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How to Entice an Earl

ISBN-13: 9780312549268
ISBN-10: 0312549261


Some wallflowers are content to sit on the outskirts of the ballroom. But sometimes you have to take a chance—if you really want to dance…




Lady Madeline Essex is the last of the unwed “ducklings” in her family—and by far the most outspoken. But when she boldly enters London’s most notorious gaming house in search of fodder for her novel, even her sharp tongue can’t save her from the horrible crime she stumbles upon there. As luck would have it, first on the scene is the last man she wants to see her vulnerable. The one man who could tempt her heart…




Christian Monteith, the new Earl of Gresham, isn’t much for card rooms and gaming hells. But as a favor to his former commanding officer, he’s investigating a gamester for espionage on the night that Maddie ventures in looking more enticing than he’s ever seen her. Suddenly, his feelings for his friend aren’t so friendly anymore. And when her curiosity brings the impetuous novelist to the attention of a madman, Christian will stop at nothing to protect her—from a sinister plot that is far more dangerous than any stolen kiss…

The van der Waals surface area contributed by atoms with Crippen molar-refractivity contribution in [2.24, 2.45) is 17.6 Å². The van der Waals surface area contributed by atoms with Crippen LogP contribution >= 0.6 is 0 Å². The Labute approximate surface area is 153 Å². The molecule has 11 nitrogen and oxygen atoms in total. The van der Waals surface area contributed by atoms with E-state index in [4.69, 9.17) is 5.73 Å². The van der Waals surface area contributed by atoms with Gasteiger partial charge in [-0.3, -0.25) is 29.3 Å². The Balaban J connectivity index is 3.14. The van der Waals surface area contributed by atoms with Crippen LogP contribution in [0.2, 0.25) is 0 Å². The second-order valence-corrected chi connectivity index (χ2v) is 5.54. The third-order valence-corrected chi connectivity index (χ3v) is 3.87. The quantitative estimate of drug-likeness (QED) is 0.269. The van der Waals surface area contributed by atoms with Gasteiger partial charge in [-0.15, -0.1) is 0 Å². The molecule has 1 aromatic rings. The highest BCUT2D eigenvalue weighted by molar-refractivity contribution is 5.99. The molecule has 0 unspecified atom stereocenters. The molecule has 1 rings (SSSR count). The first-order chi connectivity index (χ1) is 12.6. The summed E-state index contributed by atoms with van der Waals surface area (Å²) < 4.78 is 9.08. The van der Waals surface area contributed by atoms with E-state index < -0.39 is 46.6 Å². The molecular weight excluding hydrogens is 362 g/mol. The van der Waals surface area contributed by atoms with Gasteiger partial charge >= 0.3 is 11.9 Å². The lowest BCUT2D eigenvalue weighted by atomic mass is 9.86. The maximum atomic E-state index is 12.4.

At Mrs. Bailey’s Gaming Hell


As she watched the table, Maddie felt a male body step up close behind her. Startled, she jumped and turned to look up into a familiar green gaze.


“Lady Madeline,” Gresham said, stepping back to allow her to turn. “I would like a word.”


Annoyed, but knowing that she would have to speak to him sooner or later, Maddie excused herself to Tinker and Lady Emily. Grudgingly she followed the earl to an alcove on the edge of the chamber.


“What the devil are you doing here?” he demanded in a low tone that only she could hear. She could feel the frustration emanating from him in waves. “More importantly, what the devil was Linton thinking bringing you here?”